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Transfus Med Rev. 1987 Aug;1(2):101-12.

Failures of intravenous Rh immune globulin prophylaxis: an analysis of the reasons for such failures.

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Department of Pediatrics and Child Health, Women's Hospital, Winnipeg, Manitoba, Canada.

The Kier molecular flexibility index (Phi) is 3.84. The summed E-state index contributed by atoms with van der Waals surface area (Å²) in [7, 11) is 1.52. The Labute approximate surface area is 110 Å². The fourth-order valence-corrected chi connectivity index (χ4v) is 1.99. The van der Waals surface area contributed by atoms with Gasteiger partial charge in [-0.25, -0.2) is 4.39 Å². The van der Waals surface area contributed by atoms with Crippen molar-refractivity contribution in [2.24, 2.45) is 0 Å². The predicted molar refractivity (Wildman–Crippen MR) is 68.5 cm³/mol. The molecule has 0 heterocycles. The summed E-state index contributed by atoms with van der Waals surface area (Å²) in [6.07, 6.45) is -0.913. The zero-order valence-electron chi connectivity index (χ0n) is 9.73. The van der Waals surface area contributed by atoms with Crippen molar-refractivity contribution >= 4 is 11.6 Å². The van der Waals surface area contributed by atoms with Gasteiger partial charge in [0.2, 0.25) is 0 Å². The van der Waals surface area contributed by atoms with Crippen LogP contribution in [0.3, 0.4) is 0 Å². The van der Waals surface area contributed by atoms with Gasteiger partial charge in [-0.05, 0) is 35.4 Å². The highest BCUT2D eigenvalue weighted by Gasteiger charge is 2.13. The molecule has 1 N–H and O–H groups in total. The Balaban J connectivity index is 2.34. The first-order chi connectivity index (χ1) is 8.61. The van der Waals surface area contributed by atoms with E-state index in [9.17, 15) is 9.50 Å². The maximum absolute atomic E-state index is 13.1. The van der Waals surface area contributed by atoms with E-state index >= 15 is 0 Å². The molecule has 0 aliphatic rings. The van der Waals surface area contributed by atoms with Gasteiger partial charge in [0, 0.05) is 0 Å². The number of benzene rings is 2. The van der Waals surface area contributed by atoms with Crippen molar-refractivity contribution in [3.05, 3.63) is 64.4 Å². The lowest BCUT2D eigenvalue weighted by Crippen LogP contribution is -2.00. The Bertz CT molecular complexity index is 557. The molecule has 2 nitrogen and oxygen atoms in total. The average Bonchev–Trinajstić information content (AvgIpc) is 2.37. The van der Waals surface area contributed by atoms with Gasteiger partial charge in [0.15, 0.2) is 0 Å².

Universal administration of an ion exchange column prepared Rh immune globulin (RhIG-IV) antepartum at 28 weeks' gestation and postpartum to 9,295 Rh negative women delivering Rh positive babies has reduced the prevalence of Rh immunization from the expected 601 to 25 (a protection rate of 95.9%). Rh immunization, despite universal Rh prophylaxis, developed in 25 women; eight before antenatal prophylaxis was administered, 17 after antenatal prophylaxis was administered. Residual Rh immunization is caused by small fetal transplacental hemorrhages (TPH) (greater than or equal to 0.01 mL of fetal blood) before antenatal prophylaxis (15%) and by significant fetal TPH (greater than or equal to 0.05 mL of fetal blood) between 30 and 38 weeks' gestation (18%); TPH was too great, in some instances, for residual passive Rh antibody to give protection. Although a reduction of 62% (five of eight) of early Rh immunization and 82% (14 of 17) of later Rh immunization might be achieved by addition of 16 weeks' to 20 weeks' gestation and 34 weeks' gestation Rh prophylaxis; and a reduction of 84% overall (21 of 25) might be achieved by universal fetal TPH screening every 2 weeks from 10 weeks' gestation until delivery, with administration of RhIG when a small early fetal TPH or a significant later fetal TPH is detected, all of these programs are costly in terms of prevention of perinatal mortality and in terms of cost per quality adjusted life year gained. We believe that the costs outweigh the benefit that would be achieved. Therefore, a residual Rh immunization prevalence of 0.24% to 0.31% during or after each Rh positive pregnancy in patients at risk is to be expected despite universal 28 weeks' gestation antenatal and postnatal Rh prophylaxis.

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